Friday, Jul 12, 2024

All in Good Time

I’ve been reading a fascinating book about time. Not the kind we measure with our clocks and wristwatches, but the deep down core of time: what the scientists call “proper time.” This seemingly straightforward phenomenon actually has more twists and turns than a roller coaster!

Did you know that time travels at different rates depending on where you are? For instance, if you live on a mountaintop, time will move faster than if you reside at sea level. That means that if two people start out at exactly the same stage of life, the mountain man will age more quickly than the one down on the plains in the same interval of time.

Speed matters, too. Suppose there are two friends, one of whom is of a sedentary disposition while the other moves rapidly. For the mover, time will pass less quickly than for the one who’s sitting still. They tested this theory back in the seventies by putting precision watches on jet planes and measuring them against watches that stayed on the ground. Of course, all of these time differences are measured in nanoseconds. But the fact remains: time is not the inflexible entity we might think it is. It is far more mysterious than that. And that mystery extends into our human lives as well.

We’re all familiar with the subjective nature of time. The long, lazy days of our childhood summers felt interminable compared to the way they pass by nowadays, virtually in the blink of an eye. The time between one birthday and the next can seem endless to a kid, while they come all too rapidly for us grown-ups. Become engrossed in an absorbing task, and the hours will fly away; stuck in an elevator or a doctor’s stuffy waiting room, they appear to crawl. These are not scientific phenomena. But they color the way we perceive time just as if they were.

There are certain common milestones in people’s lives, markers along the highway of our time on earth. Not everyone reaches these milestones at the same time. It can be hard to watch others sprint ahead to the goal post while you’re lagging behind in their dust. When people express frustration to me about where they are in life, I tell them that every person’s journey is different. It’s not a question of one big racetrack with everyone trying to outrun each other, but rather of numerous individual tracks laid out for numerous different individuals. Everyone’s journey through life is unique to him. That means that we each reach our milestones in our own good time, and not anyone else’s.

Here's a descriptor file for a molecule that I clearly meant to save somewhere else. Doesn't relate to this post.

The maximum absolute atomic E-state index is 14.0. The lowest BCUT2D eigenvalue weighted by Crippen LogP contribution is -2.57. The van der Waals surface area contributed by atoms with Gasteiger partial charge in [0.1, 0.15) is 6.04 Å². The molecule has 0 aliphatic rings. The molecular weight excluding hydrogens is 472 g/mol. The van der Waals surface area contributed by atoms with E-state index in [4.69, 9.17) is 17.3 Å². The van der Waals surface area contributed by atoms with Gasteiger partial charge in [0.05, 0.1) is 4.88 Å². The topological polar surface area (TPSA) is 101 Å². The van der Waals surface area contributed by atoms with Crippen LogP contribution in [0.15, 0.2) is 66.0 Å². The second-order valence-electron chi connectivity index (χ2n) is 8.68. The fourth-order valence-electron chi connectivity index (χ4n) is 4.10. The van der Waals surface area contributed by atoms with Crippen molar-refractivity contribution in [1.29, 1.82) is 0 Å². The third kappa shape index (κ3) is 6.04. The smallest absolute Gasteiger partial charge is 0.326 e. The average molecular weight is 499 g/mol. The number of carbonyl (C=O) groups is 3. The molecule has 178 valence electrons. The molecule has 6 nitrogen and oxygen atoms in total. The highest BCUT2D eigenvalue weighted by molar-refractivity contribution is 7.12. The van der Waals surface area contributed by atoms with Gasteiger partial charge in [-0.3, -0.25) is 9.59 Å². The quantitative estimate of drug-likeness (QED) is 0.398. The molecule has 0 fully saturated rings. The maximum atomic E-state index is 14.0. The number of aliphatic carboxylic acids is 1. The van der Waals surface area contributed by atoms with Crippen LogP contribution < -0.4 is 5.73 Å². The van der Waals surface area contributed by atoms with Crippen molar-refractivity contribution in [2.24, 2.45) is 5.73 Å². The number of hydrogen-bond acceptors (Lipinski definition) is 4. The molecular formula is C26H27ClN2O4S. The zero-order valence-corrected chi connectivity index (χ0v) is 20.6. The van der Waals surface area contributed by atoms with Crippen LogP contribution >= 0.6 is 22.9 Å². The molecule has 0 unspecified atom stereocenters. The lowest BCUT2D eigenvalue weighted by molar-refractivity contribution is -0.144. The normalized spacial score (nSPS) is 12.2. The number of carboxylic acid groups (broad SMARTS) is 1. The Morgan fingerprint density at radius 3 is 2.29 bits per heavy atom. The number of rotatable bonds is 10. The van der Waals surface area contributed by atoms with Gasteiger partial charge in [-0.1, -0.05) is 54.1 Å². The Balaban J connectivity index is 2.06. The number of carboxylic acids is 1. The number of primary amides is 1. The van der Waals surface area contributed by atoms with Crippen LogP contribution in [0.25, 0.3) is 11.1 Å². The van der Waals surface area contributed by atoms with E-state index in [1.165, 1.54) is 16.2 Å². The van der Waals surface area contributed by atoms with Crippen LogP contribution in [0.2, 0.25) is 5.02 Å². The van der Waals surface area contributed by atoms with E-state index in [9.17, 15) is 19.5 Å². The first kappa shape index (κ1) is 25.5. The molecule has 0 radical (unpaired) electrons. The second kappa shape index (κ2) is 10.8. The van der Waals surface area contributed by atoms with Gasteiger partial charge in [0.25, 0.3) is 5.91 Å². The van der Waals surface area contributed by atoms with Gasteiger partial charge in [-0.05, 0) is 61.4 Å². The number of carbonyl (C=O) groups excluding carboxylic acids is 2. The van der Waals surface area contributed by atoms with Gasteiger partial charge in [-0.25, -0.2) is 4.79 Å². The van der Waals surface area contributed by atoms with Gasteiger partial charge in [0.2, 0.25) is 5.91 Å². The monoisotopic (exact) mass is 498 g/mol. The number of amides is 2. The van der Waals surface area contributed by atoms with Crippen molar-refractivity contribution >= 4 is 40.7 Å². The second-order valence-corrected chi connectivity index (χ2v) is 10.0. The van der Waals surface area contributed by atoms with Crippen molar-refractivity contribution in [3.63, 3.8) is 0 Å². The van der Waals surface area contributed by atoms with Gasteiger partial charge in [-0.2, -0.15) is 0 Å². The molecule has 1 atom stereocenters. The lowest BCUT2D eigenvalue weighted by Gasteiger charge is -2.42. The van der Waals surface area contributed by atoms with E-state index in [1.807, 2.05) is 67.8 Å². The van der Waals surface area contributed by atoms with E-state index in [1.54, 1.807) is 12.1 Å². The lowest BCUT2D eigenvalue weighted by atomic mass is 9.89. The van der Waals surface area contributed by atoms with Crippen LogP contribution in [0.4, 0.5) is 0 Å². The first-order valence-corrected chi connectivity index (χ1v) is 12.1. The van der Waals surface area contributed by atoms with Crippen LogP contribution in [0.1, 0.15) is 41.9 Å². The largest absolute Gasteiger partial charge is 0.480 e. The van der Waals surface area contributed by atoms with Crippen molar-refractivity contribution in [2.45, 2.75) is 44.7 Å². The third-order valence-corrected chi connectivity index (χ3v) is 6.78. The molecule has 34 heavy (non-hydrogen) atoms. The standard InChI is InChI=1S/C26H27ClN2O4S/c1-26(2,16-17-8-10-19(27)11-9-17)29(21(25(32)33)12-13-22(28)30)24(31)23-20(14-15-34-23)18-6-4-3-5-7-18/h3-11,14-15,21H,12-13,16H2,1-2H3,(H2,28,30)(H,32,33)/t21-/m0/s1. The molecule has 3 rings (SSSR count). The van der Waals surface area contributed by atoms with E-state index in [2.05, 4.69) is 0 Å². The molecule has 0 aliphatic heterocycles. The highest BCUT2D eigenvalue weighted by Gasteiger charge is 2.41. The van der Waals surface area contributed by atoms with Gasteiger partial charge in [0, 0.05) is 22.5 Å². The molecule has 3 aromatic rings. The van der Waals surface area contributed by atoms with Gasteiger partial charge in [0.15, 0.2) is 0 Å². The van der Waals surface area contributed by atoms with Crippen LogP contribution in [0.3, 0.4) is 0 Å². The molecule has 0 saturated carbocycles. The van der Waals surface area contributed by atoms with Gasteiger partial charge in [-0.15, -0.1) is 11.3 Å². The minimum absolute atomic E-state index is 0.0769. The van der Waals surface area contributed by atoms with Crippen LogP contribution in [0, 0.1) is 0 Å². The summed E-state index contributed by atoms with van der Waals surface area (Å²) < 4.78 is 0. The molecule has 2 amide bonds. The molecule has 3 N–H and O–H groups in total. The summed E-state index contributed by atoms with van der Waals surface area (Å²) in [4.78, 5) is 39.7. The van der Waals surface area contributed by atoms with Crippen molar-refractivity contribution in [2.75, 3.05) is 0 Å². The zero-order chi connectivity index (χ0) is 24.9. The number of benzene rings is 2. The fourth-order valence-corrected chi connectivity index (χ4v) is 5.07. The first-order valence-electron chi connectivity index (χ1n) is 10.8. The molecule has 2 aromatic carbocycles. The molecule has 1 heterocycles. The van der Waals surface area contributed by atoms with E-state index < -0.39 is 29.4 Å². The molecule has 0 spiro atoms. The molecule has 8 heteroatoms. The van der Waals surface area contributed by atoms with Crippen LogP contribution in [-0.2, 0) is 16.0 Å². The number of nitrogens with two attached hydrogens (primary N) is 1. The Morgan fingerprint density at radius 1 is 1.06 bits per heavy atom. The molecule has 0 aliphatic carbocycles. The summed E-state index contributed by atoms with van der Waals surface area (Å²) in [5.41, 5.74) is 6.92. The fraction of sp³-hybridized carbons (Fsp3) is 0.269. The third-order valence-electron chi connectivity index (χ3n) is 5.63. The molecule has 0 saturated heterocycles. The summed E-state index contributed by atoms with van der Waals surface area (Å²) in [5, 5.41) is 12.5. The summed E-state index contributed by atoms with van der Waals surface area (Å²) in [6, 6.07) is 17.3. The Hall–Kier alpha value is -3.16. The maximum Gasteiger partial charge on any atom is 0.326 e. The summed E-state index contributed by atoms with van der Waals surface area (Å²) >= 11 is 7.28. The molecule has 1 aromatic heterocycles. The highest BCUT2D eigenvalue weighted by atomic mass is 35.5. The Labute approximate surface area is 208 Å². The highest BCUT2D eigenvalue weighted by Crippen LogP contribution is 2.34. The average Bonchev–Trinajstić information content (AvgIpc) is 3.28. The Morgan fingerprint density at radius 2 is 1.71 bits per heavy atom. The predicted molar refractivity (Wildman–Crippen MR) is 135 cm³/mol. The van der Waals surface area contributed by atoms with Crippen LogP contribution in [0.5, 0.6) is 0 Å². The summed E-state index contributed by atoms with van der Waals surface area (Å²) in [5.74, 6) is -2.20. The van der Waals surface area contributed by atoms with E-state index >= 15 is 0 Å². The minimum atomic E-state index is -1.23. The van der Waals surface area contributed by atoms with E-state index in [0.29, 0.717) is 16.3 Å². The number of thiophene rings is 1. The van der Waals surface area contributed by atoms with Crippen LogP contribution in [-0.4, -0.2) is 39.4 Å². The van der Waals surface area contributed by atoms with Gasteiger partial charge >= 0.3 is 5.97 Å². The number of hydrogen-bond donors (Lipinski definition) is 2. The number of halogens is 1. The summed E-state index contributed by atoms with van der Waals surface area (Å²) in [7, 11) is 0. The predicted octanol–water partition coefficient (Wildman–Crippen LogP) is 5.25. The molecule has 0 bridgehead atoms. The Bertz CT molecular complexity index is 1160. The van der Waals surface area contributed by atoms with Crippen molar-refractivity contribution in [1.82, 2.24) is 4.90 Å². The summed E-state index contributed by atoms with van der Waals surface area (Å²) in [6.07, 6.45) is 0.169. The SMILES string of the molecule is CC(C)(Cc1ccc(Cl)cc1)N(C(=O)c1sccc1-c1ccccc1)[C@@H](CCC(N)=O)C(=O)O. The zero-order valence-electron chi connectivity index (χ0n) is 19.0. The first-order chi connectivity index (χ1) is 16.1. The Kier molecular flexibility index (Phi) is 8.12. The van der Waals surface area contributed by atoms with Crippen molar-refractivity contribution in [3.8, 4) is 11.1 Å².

I’ve always wondered why some parents are so eager to see their babies reach their milestones extra-early. Turning over, sitting up, crawling, standing and walking are abilities that will hopefully all come in their turn. Where’s the rush? The same might be said of girls who hurry through their high-school years in order to embark on their “real life” sooner. But the real damage occurs when people start being competitive about reaching life’s most important milestones. When time becomes a prize instead of a road.

Our personal journeys through life are not a race. Nor are they interchangeable. If I lag behind you in one area, you may lag behind me in another. Competition to get ahead first, however understated, leads to envy and misery. Besides, not all milestones are in open view, available for public consumption. Some are hidden inside, covered over like the engine of a car to serve as the motive power for the trip. One person’s inner wisdom, insight and emotional growth cannot be measured against any other person.